A) RNAi efficiency, B) total viable progeny and C) percentages of eggs hatched, D) mitotic regions and E) transition zones, F) chromosome stability and aneuploidy, G) germline apoptosis of the gonads and H) lifespan. Each point in graph (B to G) represent data obtained from single worm. Bars are means ± s.d. Brackets on top of graph (B to G) indicate statistical significance with p<0.05 between worms subjected to control RNAi (-) and BCL-XL RNAi (+). Statistical significance for H) is indicated in graph legend. Typical micrographs are showed in S3 and S4 Figs.

https://doi.org/10.1371/journal.pone.0177413.g007

A summary of observations is presented on Table 1.

Discussion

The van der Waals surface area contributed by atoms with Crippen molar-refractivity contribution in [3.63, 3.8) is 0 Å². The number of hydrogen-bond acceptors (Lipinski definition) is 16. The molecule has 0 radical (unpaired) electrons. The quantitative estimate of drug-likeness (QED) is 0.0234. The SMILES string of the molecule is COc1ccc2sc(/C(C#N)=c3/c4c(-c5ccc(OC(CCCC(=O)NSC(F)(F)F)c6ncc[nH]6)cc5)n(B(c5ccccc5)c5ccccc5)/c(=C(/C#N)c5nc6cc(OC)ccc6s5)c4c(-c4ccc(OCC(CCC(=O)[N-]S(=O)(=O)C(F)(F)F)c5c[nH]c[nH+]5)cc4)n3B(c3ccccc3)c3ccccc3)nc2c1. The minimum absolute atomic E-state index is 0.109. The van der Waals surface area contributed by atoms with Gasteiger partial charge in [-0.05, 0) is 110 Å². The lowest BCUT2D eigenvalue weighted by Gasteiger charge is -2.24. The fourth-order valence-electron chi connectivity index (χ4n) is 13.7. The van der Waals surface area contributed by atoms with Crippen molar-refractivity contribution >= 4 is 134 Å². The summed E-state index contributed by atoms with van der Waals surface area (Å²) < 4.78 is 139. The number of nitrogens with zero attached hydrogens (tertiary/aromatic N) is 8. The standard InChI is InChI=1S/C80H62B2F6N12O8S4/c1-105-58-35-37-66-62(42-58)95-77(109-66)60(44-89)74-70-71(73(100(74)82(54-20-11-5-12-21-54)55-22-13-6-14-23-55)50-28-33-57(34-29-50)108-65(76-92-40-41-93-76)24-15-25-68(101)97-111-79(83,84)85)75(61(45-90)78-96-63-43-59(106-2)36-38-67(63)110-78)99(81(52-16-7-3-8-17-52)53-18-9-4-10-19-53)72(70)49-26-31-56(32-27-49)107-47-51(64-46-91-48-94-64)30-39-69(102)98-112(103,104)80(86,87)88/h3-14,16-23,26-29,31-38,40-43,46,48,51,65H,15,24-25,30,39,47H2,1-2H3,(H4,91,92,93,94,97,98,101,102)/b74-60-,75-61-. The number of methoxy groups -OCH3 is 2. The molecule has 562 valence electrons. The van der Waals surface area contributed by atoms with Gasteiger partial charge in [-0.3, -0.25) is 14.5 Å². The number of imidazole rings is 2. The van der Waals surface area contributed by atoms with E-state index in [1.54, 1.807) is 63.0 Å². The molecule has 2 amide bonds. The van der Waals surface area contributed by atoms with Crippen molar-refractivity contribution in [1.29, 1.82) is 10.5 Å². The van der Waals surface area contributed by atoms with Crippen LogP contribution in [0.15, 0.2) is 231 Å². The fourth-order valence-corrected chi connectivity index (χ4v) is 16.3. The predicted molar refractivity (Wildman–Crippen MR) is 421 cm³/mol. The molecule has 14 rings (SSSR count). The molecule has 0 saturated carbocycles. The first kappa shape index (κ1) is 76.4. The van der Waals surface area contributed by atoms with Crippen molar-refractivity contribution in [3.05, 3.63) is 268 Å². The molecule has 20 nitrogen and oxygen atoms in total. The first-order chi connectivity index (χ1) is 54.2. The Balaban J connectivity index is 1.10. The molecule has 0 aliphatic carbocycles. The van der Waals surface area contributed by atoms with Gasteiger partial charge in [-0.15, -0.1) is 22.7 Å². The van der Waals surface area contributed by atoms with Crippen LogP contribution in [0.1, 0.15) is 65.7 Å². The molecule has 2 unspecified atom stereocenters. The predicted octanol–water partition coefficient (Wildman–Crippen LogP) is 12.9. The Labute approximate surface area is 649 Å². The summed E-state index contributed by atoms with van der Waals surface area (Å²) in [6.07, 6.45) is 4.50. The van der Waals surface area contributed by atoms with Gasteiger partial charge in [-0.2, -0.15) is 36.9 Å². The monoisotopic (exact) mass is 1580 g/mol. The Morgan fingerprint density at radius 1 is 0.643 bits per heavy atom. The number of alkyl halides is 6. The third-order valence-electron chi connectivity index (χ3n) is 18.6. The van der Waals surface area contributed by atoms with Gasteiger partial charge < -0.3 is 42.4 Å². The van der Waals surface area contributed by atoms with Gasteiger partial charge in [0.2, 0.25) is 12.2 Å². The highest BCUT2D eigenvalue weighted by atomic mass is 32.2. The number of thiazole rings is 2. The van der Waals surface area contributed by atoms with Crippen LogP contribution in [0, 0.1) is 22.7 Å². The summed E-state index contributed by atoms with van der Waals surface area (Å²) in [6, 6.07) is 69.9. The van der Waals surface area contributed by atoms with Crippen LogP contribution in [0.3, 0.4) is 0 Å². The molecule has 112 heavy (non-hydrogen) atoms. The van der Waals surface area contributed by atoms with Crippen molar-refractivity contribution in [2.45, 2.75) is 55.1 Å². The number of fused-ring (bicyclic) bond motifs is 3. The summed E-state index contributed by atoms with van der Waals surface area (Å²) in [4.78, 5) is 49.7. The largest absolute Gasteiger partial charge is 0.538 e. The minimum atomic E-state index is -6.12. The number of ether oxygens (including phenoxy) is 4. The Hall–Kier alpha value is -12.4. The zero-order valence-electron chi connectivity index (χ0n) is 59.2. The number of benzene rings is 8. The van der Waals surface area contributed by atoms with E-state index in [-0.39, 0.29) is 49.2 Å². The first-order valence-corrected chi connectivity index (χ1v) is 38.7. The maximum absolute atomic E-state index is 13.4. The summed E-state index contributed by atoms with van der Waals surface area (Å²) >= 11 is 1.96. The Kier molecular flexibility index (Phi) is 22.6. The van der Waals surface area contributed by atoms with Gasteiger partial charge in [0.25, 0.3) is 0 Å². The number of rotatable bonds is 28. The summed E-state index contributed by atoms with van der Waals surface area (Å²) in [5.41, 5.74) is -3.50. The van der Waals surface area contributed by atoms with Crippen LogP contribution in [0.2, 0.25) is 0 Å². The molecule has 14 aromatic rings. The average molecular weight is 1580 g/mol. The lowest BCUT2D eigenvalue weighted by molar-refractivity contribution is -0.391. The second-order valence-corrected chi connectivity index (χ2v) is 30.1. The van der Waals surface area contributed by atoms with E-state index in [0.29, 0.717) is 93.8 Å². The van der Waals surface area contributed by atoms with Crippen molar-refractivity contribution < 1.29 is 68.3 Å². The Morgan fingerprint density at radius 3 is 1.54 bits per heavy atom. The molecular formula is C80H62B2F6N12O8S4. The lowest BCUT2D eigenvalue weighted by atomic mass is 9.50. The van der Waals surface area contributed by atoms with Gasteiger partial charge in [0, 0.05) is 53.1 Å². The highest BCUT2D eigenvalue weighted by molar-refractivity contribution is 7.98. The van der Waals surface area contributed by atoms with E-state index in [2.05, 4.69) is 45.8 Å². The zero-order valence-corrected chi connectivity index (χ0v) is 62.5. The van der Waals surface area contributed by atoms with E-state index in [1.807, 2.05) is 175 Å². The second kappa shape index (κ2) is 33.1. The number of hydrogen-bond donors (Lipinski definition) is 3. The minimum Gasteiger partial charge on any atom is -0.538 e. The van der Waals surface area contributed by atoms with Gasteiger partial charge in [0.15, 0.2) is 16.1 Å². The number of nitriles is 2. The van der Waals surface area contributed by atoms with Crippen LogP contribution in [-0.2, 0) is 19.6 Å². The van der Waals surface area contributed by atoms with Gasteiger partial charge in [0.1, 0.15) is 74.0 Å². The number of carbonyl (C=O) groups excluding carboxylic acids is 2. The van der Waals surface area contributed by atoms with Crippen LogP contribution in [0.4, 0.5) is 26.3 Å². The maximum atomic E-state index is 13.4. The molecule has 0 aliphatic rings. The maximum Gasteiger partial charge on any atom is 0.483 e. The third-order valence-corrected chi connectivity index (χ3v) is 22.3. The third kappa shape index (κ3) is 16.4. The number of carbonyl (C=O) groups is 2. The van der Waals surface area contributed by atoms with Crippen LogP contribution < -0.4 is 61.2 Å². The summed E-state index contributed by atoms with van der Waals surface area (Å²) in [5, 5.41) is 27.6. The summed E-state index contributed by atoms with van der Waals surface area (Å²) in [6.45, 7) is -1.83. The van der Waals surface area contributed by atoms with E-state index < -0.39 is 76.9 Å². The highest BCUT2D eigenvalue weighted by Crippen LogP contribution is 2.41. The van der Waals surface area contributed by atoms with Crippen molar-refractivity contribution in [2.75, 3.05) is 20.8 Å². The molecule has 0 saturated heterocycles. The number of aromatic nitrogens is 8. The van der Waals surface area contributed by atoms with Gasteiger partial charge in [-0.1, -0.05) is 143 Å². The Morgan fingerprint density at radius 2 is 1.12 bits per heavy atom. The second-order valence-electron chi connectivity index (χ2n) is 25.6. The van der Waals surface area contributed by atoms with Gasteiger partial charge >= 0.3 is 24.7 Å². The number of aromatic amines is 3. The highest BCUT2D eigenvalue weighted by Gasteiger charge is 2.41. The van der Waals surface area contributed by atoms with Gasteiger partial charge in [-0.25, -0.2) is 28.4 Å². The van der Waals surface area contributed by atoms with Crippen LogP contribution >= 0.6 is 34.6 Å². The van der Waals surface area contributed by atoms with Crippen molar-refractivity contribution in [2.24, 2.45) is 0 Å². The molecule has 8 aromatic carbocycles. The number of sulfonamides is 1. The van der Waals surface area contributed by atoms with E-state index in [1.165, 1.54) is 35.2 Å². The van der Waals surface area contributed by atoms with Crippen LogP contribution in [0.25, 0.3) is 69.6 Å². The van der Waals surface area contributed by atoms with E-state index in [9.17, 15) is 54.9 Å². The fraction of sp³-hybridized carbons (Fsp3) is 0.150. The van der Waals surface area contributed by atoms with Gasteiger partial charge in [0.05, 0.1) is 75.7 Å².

The loop domain between α1 and α2 helices of Bcl-xL in higher organisms may be due to gain-of-function domain through evolution. In most studies, the loop domain is not necessary for the Bcl-xL's anti-apoptotic activity in mammallian cells [1115, 2022]. However, mutations within Bcl-xL (Ser49) and (Ser62) residues lead to chromosome instability and aneuploidy in human cells [22, 23]. C. elegans CED-9, the only anti-apoptotic ortholog of the Bcl-2 family, does not contain the Bcl-xL loop domain. A search for sequence homology in the National Center for Biotechnology Information (NCBI) and WormBase failed to identify other putative proteins possibly containing a similar domain in C. elegans. The presence, or absence, of a similar conserved function within C. elegans protein remains to be discovered. [35]. In this study, Bcl-xL phosphorylation in C. elegans was not determined; however the presence of conserved PLK-1 and PLK-3 activities in C. elegans raises a probability of similar phosphorylation at Ser62 and Ser49 alike human cells. Indeed, PLK-1 and PLK-3 are well conserved in C. elegans and involved in multiple process of mitosis, including spindle formation, kinetochore-microtubule attachments, sister chromatid separation and cytokinesis [36, 37]. PLK-1 is shown to be involved in nuclear envelope breakdown in the oocyte during meiosis and in mixing maternal and paternal genomes after fertilization. Partial inactivation of PLK-1 caused failure of alignment of chromosomes at metaphase during mitosis and the nuclear membrane remains intact [38]. In contrast, PLK-3 mutations caused delay in chromosome condensation at diakinesis indicating that PLK-3 does not play a major role in meiosis [39].